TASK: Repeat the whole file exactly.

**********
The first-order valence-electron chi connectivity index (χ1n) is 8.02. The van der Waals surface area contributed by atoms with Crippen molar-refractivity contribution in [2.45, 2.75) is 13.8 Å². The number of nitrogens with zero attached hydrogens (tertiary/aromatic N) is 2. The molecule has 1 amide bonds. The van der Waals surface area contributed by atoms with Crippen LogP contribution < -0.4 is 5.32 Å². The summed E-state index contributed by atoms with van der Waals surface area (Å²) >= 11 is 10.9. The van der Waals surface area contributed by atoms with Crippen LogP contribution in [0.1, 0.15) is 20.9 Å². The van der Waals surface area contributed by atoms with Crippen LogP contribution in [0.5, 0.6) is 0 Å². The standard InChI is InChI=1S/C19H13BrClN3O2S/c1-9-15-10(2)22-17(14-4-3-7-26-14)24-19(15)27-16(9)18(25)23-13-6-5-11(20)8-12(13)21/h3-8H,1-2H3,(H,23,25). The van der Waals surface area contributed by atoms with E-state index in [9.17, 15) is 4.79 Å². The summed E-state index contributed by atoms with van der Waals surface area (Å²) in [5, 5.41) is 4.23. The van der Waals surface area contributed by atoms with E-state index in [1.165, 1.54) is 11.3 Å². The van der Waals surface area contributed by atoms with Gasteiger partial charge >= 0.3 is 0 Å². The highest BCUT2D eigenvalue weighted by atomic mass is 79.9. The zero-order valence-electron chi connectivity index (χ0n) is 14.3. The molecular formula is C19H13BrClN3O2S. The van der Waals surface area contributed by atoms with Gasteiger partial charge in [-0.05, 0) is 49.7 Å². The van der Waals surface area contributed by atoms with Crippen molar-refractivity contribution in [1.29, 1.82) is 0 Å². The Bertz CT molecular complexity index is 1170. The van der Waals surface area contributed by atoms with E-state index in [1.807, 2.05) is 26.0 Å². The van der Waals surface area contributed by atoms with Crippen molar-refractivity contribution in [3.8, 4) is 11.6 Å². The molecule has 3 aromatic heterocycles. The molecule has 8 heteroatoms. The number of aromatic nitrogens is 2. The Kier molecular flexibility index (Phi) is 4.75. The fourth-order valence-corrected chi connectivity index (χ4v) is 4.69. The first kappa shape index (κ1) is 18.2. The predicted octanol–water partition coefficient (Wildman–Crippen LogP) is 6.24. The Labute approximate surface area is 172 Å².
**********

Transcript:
The first-order valence-electron chi connectivity index (χ1n) is 8.02. The van der Waals surface area contributed by atoms with Crippen molar-refractivity contribution in [2.45, 2.75) is 13.8 Å². The number of nitrogens with zero attached hydrogens (tertiary/aromatic N) is 2. The molecule has 1 amide bonds. The van der Waals surface area contributed by atoms with Crippen LogP contribution < -0.4 is 5.32 Å². The summed E-state index contributed by atoms with van der Waals surface area (Å²) >= 11 is 10.9. The van der Waals surface area contributed by atoms with Crippen LogP contribution in [0.1, 0.15) is 20.9 Å². The van der Waals surface area contributed by atoms with Crippen LogP contribution in [0.5, 0.6) is 0 Å². The standard InChI is InChI=1S/C19H13BrClN3O2S/c1-9-15-10(2)22-17(14-4-3-7-26-14)24-19(15)27-16(9)18(25)23-13-6-5-11(20)8-12(13)21/h3-8H,1-2H3,(H,23,25). The van der Waals surface area contributed by atoms with E-state index in [9.17, 15) is 4.79 Å². The summed E-state index contributed by atoms with van der Waals surface area (Å²) in [5, 5.41) is 4.23. The van der Waals surface area contributed by atoms with E-state index in [1.165, 1.54) is 11.3 Å². The van der Waals surface area contributed by atoms with Gasteiger partial charge >= 0.3 is 0 Å². The highest BCUT2D eigenvalue weighted by atomic mass is 79.9. The zero-order valence-electron chi connectivity index (χ0n) is 14.3. The molecular formula is C19H13BrClN3O2S. The van der Waals surface area contributed by atoms with Gasteiger partial charge in [-0.05, 0) is 49.7 Å². The van der Waals surface area contributed by atoms with Crippen molar-refractivity contribution in [1.29, 1.82) is 0 Å². The Bertz CT molecular complexity index is 1170. The van der Waals surface area contributed by atoms with E-state index in [1.807, 2.05) is 26.0 Å². The van der Waals surface area contributed by atoms with Crippen molar-refractivity contribution in [3.8, 4) is 11.6 Å². The molecule has 3 aromatic heterocycles. The molecule has 8 heteroatoms. The number of aromatic nitrogens is 2. The Kier molecular flexibility index (Phi) is 4.75. The fourth-order valence-corrected chi connectivity index (χ4v) is 4.69. The first kappa shape index (κ1) is 18.2. The predicted octanol–water partition coefficient (Wildman–Crippen LogP) is 6.24. The Labute approximate surface area is 172 Å².